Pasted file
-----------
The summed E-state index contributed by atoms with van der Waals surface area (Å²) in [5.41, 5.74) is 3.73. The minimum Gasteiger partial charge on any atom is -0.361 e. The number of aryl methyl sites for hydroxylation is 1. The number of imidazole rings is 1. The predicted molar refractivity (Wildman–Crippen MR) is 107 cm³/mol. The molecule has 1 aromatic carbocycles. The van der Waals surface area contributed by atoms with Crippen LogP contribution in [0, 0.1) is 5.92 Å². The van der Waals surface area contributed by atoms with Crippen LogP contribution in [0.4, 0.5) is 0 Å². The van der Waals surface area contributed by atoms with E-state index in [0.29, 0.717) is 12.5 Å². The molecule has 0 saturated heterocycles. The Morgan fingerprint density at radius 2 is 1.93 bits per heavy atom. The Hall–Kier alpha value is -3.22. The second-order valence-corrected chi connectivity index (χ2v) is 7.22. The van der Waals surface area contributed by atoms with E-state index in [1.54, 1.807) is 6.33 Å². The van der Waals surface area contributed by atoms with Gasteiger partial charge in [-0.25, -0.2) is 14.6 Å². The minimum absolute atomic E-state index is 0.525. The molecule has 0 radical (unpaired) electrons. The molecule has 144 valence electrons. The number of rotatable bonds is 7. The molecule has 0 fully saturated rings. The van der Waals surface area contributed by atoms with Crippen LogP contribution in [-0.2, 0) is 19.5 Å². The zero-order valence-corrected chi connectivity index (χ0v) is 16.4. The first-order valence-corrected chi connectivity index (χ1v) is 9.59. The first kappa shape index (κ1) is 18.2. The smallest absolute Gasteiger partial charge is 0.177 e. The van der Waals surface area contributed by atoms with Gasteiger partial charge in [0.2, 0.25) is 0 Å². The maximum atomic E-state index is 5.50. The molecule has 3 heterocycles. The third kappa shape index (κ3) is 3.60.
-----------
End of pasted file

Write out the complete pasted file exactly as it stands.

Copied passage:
The summed E-state index contributed by atoms with van der Waals surface area (Å²) in [5.41, 5.74) is 3.73. The minimum Gasteiger partial charge on any atom is -0.361 e. The number of aryl methyl sites for hydroxylation is 1. The number of imidazole rings is 1. The predicted molar refractivity (Wildman–Crippen MR) is 107 cm³/mol. The molecule has 1 aromatic carbocycles. The van der Waals surface area contributed by atoms with Crippen LogP contribution in [0, 0.1) is 5.92 Å². The van der Waals surface area contributed by atoms with Crippen LogP contribution in [0.4, 0.5) is 0 Å². The van der Waals surface area contributed by atoms with E-state index in [0.29, 0.717) is 12.5 Å². The molecule has 0 saturated heterocycles. The Morgan fingerprint density at radius 2 is 1.93 bits per heavy atom. The Hall–Kier alpha value is -3.22. The second-order valence-corrected chi connectivity index (χ2v) is 7.22. The van der Waals surface area contributed by atoms with E-state index in [1.54, 1.807) is 6.33 Å². The van der Waals surface area contributed by atoms with Gasteiger partial charge in [-0.25, -0.2) is 14.6 Å². The minimum absolute atomic E-state index is 0.525. The molecule has 0 radical (unpaired) electrons. The molecule has 144 valence electrons. The number of rotatable bonds is 7. The molecule has 0 fully saturated rings. The van der Waals surface area contributed by atoms with Crippen LogP contribution in [-0.2, 0) is 19.5 Å². The zero-order valence-corrected chi connectivity index (χ0v) is 16.4. The first-order valence-corrected chi connectivity index (χ1v) is 9.59. The first kappa shape index (κ1) is 18.2. The smallest absolute Gasteiger partial charge is 0.177 e. The van der Waals surface area contributed by atoms with Gasteiger partial charge in [0.2, 0.25) is 0 Å². The maximum atomic E-state index is 5.50. The molecule has 3 heterocycles. The third kappa shape index (κ3) is 3.60.